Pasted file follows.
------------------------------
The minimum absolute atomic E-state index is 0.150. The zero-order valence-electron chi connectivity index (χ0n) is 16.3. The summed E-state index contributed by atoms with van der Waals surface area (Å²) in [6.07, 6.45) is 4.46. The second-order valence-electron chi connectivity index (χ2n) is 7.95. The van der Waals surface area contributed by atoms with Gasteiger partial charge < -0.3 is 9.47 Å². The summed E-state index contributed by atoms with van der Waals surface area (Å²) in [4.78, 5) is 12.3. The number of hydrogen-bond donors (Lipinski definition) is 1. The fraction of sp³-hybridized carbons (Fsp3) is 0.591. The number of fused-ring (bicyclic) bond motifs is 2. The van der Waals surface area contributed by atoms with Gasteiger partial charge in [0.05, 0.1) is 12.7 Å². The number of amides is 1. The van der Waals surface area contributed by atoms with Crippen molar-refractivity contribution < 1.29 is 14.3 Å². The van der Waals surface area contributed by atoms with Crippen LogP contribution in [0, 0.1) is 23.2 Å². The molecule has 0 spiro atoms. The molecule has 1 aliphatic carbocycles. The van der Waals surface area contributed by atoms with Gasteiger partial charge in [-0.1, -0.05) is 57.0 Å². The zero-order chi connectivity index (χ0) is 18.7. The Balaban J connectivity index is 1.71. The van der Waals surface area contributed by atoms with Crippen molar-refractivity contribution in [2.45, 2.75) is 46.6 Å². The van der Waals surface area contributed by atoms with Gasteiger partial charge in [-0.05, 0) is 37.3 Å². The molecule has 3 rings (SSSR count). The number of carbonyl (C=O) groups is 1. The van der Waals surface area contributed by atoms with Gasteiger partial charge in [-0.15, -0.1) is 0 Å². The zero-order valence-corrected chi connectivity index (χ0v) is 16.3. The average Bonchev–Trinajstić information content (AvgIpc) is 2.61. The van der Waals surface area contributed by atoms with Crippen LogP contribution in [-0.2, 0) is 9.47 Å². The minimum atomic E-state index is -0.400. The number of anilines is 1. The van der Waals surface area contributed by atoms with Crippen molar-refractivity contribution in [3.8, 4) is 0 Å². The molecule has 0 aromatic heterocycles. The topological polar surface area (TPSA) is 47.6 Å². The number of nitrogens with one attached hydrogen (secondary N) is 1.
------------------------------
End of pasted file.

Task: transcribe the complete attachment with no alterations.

The minimum absolute atomic E-state index is 0.150. The zero-order valence-electron chi connectivity index (χ0n) is 16.3. The summed E-state index contributed by atoms with van der Waals surface area (Å²) in [6.07, 6.45) is 4.46. The second-order valence-electron chi connectivity index (χ2n) is 7.95. The van der Waals surface area contributed by atoms with Gasteiger partial charge < -0.3 is 9.47 Å². The summed E-state index contributed by atoms with van der Waals surface area (Å²) in [4.78, 5) is 12.3. The number of hydrogen-bond donors (Lipinski definition) is 1. The fraction of sp³-hybridized carbons (Fsp3) is 0.591. The number of fused-ring (bicyclic) bond motifs is 2. The van der Waals surface area contributed by atoms with Gasteiger partial charge in [0.05, 0.1) is 12.7 Å². The number of amides is 1. The van der Waals surface area contributed by atoms with Crippen molar-refractivity contribution < 1.29 is 14.3 Å². The van der Waals surface area contributed by atoms with Crippen LogP contribution in [0, 0.1) is 23.2 Å². The molecule has 0 spiro atoms. The molecule has 1 aliphatic carbocycles. The van der Waals surface area contributed by atoms with Gasteiger partial charge in [-0.1, -0.05) is 57.0 Å². The zero-order chi connectivity index (χ0) is 18.7. The Balaban J connectivity index is 1.71. The van der Waals surface area contributed by atoms with Crippen molar-refractivity contribution in [2.45, 2.75) is 46.6 Å². The van der Waals surface area contributed by atoms with Gasteiger partial charge in [-0.05, 0) is 37.3 Å². The molecule has 3 rings (SSSR count). The number of carbonyl (C=O) groups is 1. The van der Waals surface area contributed by atoms with Gasteiger partial charge in [-0.15, -0.1) is 0 Å². The zero-order valence-corrected chi connectivity index (χ0v) is 16.3. The average Bonchev–Trinajstić information content (AvgIpc) is 2.61. The van der Waals surface area contributed by atoms with Crippen LogP contribution in [-0.2, 0) is 9.47 Å². The minimum atomic E-state index is -0.400. The number of anilines is 1. The van der Waals surface area contributed by atoms with Crippen molar-refractivity contribution in [3.8, 4) is 0 Å². The molecule has 0 aromatic heterocycles. The topological polar surface area (TPSA) is 47.6 Å². The number of nitrogens with one attached hydrogen (secondary N) is 1.